MAYBE. Your employer is not required to pay you while you are on leave, but some employers do, and some short term disability plans provide for payment while on leave.

What happens to my health care benefits while I am on leave from work?
If your employer has 50 employees or more, you have worked for at least 12 months, and you have worked at least 1,250 hours in the past 12 months, your employer is required to maintain your health insurance coverage on the same terms as if you continued to work. If you are normally required to make co-payments you must continue to do so during your leave.

What if my employer thinks I can’t be a good employee and a good mother?

It is unlawful for an employer to act on gender-based stereotypes. For example, it is unlawful for an employer to deny job opportunities to women, but not to men, with young children. It is also unlawful to reassign a woman who has recently returned from maternity leave to less desirable work, based on the assumption that, as a new mother, she will be less committed to her job or unable to devote sufficient time to it.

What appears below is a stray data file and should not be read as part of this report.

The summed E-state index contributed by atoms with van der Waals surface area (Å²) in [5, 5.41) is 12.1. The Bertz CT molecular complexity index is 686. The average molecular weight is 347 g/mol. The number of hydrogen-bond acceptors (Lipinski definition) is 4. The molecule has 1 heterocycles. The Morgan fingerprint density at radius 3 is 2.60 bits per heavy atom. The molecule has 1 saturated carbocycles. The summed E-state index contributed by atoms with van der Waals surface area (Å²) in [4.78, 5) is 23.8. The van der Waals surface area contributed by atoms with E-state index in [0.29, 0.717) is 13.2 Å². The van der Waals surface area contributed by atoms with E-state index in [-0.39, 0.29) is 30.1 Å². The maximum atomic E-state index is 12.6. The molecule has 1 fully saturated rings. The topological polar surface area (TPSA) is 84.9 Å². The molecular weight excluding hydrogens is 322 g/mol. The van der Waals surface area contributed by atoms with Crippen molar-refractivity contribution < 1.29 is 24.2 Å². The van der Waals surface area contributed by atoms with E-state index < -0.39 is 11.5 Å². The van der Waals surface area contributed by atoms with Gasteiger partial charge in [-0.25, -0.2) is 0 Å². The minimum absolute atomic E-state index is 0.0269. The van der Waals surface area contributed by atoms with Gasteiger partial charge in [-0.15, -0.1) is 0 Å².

What about pumping? Can I ask for a private place to pump?

YES, if you are eligible for overtime pay, your employer is required to provide you with reasonable break time to express milk, and a private place to do so that is not a bathroom. To find out whether you are eligible for overtime, click HERE.

What if I am not a U.S. citizen? Am I still protected?
YES. Pregnancy laws cover all employees, regardless of citizenship or immigration status.

What should I do if my employer disagrees about my right to receive an accommodation, or to take pregnancy or maternity leave?
You should consult with a lawyer. Your rights may depend on a number of factors, including the size of your company, the length of time you have worked, and complications, if any, during your pregnancy or childbirth. A lawyer can advise you on communicating with your employer about your rights, obtaining the accommodations you need to keep working, and taking allowable leave.